A typical article in a top-tier business journal can require as much as $400,000 in academic labor costs (Terwiesch and Ulrich 2014). This estimate raises the question of what makes a contribution worthy of such a significant financial investment. How does an academic community determine the value of a contribution? We propose that two criteria inform judgments of value: the amount of knowledge creation and the amount of knowledge appreciation. Implicit in our view is the idea that researchers should know how to create valuable knowledge and be able to anticipate how much stakeholders will appreciate that knowledge. In this tutorial, we discuss knowledge creation, knowledge appreciation, and a framework that jointly represents these two sources of value. We hope that this framework will encourage scholars to engage in research activities that are valued by the scientific community.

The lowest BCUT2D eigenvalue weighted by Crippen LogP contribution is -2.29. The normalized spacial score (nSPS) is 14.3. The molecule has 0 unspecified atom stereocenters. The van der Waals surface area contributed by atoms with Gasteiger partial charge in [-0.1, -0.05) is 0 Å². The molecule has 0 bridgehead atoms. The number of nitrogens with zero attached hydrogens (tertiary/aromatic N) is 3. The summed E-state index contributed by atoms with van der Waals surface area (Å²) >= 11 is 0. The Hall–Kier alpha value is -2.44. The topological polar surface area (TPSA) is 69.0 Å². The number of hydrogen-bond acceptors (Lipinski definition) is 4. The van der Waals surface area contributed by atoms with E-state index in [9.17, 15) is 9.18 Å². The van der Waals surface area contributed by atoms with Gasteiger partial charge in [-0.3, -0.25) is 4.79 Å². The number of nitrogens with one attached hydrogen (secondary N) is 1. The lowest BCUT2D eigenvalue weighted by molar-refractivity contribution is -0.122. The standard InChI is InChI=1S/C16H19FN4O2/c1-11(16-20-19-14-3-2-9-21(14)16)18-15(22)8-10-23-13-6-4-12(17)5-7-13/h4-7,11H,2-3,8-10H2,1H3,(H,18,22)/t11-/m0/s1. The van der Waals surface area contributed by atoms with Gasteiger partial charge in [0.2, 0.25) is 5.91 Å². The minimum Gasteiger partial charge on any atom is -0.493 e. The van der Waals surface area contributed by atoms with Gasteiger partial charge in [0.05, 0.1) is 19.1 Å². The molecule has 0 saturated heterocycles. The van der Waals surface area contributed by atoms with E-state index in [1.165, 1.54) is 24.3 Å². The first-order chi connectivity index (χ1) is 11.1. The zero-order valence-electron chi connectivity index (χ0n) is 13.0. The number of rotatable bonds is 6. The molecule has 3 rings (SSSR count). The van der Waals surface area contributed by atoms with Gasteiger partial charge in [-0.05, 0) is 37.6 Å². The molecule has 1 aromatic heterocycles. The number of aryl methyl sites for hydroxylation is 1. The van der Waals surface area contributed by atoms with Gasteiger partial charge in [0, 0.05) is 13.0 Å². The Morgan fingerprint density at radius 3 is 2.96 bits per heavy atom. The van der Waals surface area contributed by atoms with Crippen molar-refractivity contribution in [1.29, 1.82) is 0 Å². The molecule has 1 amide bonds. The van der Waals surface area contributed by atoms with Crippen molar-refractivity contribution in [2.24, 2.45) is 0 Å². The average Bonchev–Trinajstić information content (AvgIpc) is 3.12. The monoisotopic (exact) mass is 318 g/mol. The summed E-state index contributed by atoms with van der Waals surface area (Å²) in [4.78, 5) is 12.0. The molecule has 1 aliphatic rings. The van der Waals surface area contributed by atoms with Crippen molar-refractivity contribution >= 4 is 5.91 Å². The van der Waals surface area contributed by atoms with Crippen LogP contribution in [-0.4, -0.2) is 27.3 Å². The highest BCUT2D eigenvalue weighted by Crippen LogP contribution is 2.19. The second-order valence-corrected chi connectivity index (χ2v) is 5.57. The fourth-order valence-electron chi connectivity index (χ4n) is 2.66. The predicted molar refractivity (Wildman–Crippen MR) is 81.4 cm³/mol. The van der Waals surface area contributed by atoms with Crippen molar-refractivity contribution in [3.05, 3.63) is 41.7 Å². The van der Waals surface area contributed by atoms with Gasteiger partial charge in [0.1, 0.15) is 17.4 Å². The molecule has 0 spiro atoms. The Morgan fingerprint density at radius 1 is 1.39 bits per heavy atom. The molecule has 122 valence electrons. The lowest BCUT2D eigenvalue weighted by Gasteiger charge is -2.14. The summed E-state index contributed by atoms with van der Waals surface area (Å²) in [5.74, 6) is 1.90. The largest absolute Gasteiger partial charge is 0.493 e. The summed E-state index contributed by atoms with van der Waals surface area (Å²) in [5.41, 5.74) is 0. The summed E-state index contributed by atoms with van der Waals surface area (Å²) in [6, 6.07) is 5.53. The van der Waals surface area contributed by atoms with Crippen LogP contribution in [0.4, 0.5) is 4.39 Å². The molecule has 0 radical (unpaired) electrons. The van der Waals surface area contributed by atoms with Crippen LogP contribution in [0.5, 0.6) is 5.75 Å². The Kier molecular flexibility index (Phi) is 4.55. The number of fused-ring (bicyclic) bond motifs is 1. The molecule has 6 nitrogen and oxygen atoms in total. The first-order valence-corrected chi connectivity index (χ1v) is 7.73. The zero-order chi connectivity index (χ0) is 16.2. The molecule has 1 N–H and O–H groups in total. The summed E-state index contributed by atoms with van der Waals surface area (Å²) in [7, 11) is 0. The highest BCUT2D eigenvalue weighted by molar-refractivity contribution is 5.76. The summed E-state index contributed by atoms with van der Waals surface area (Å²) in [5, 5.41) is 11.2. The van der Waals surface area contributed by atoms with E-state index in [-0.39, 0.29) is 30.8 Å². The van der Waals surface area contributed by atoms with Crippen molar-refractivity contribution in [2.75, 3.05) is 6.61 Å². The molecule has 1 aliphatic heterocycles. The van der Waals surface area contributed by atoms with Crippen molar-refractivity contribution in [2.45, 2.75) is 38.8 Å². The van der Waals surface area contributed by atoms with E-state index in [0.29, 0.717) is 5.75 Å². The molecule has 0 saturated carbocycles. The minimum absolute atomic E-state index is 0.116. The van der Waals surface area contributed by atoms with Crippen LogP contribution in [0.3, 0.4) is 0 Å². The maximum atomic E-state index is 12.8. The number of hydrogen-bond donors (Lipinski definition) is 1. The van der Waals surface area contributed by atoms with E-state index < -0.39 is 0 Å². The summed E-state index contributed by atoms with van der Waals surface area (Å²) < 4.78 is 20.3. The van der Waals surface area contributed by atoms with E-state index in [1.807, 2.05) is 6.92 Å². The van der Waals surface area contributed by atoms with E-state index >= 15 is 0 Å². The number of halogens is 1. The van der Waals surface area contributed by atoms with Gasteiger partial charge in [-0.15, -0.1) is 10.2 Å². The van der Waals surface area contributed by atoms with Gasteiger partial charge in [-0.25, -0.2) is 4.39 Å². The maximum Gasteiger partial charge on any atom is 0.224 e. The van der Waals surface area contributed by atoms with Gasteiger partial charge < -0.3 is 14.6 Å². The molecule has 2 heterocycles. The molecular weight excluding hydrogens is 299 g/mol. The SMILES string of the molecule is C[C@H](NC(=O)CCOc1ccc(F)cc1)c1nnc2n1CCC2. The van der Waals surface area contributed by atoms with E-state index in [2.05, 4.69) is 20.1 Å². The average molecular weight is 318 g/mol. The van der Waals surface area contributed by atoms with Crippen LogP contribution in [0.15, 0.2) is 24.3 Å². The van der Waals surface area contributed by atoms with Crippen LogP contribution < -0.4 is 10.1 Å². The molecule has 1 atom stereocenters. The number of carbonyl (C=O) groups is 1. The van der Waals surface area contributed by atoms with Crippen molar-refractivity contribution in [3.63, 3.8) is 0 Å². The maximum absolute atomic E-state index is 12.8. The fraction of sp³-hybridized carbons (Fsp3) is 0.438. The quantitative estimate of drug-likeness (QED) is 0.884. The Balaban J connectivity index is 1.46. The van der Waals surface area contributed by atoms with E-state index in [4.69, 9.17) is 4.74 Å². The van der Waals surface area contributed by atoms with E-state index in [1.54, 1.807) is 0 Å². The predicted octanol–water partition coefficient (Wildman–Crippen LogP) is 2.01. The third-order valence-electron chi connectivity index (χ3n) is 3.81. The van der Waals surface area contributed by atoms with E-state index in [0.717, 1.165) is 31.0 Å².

- Philosophy of science
- Theory building
- Theory testing
ASJC Scopus subject areas
- Business and International Management
- Arts and Humanities (miscellaneous)
- Economics and Econometrics